Kim, Eunkyung. and Han, Jeong Yeob. "The Antecedents of Online Political Activities: How news media use and political orientations promote civic engagement" Paper presented at the annual meeting of the American Association for Public Opinion Research, Pointe Hilton Tapatio Cliffs, Phoenix, Arizona, May 11, 2004 <Not Available>. 2009-05-26 <http://www.allacademic.com/meta/p116134_index.html>

APA Citation:

Kim, E. and Han, J. , 2004-05-11 "The Antecedents of Online Political Activities: How news media use and political orientations promote civic engagement" Paper presented at the annual meeting of the American Association for Public Opinion Research, Pointe Hilton Tapatio Cliffs, Phoenix, Arizona <Not Available>. 2009-05-26 from http://www.allacademic.com/meta/p116134_index.html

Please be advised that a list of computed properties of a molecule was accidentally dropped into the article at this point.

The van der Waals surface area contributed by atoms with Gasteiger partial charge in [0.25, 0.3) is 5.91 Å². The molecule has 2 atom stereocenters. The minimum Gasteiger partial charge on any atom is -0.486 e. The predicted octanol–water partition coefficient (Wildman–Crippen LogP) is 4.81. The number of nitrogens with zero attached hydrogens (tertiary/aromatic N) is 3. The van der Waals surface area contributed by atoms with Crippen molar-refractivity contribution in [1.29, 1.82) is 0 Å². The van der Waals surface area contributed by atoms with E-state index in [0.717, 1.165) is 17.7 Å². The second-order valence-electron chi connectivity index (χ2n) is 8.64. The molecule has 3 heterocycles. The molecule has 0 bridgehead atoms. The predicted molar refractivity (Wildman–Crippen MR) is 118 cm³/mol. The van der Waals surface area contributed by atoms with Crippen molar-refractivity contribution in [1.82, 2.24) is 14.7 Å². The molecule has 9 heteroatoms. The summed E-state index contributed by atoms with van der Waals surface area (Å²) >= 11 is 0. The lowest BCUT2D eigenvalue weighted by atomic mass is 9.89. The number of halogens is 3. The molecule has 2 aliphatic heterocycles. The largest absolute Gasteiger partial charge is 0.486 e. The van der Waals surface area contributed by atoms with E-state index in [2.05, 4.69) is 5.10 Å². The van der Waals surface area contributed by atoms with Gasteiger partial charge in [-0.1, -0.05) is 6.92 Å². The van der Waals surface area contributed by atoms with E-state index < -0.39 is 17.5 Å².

Publication Type: Conference Paper/Unpublished Manuscript
Review Method: Peer Reviewed
Abstract: This study examines the effects of news media use such as TV, Newspaper, and Internet and political orientations such as political self-efficacy, political trust, and interpersonal trust on three types of online political activities such as interactive, expressive and civic online political activities. This research is built on the premise that the Internet could assist those who are looking for alternative ways to interact with others and express their opinions, thus leading to certain type of online political activities. In this respect, we test the possibility of online political activities functioning as an alternative way to mobilize citizens of certain portion, in particular those who feel high sense of political distrust.